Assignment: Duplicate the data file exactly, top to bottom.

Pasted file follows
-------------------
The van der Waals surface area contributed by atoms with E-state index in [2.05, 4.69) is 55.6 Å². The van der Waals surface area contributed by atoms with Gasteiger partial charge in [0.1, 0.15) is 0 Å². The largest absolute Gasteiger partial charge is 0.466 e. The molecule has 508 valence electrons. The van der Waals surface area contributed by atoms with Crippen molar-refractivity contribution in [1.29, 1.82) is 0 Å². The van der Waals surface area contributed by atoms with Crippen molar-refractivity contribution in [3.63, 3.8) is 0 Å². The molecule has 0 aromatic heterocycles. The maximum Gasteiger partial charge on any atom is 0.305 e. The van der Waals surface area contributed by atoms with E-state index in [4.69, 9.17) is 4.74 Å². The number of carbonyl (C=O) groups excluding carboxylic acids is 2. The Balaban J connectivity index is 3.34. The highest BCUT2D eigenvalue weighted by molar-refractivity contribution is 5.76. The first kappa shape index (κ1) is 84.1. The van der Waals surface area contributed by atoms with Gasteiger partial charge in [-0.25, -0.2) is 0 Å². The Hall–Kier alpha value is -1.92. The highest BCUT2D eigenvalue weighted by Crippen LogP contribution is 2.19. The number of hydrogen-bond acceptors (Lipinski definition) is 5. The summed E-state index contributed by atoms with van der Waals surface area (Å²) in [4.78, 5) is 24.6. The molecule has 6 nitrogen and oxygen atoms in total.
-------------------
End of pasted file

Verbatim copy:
The van der Waals surface area contributed by atoms with E-state index in [2.05, 4.69) is 55.6 Å². The van der Waals surface area contributed by atoms with Gasteiger partial charge in [0.1, 0.15) is 0 Å². The largest absolute Gasteiger partial charge is 0.466 e. The molecule has 508 valence electrons. The van der Waals surface area contributed by atoms with Crippen molar-refractivity contribution in [1.29, 1.82) is 0 Å². The van der Waals surface area contributed by atoms with Crippen molar-refractivity contribution in [3.63, 3.8) is 0 Å². The molecule has 0 aromatic heterocycles. The maximum Gasteiger partial charge on any atom is 0.305 e. The van der Waals surface area contributed by atoms with E-state index in [4.69, 9.17) is 4.74 Å². The number of carbonyl (C=O) groups excluding carboxylic acids is 2. The Balaban J connectivity index is 3.34. The highest BCUT2D eigenvalue weighted by molar-refractivity contribution is 5.76. The first kappa shape index (κ1) is 84.1. The van der Waals surface area contributed by atoms with Gasteiger partial charge in [-0.25, -0.2) is 0 Å². The Hall–Kier alpha value is -1.92. The highest BCUT2D eigenvalue weighted by Crippen LogP contribution is 2.19. The number of hydrogen-bond acceptors (Lipinski definition) is 5. The summed E-state index contributed by atoms with van der Waals surface area (Å²) in [4.78, 5) is 24.6. The molecule has 6 nitrogen and oxygen atoms in total.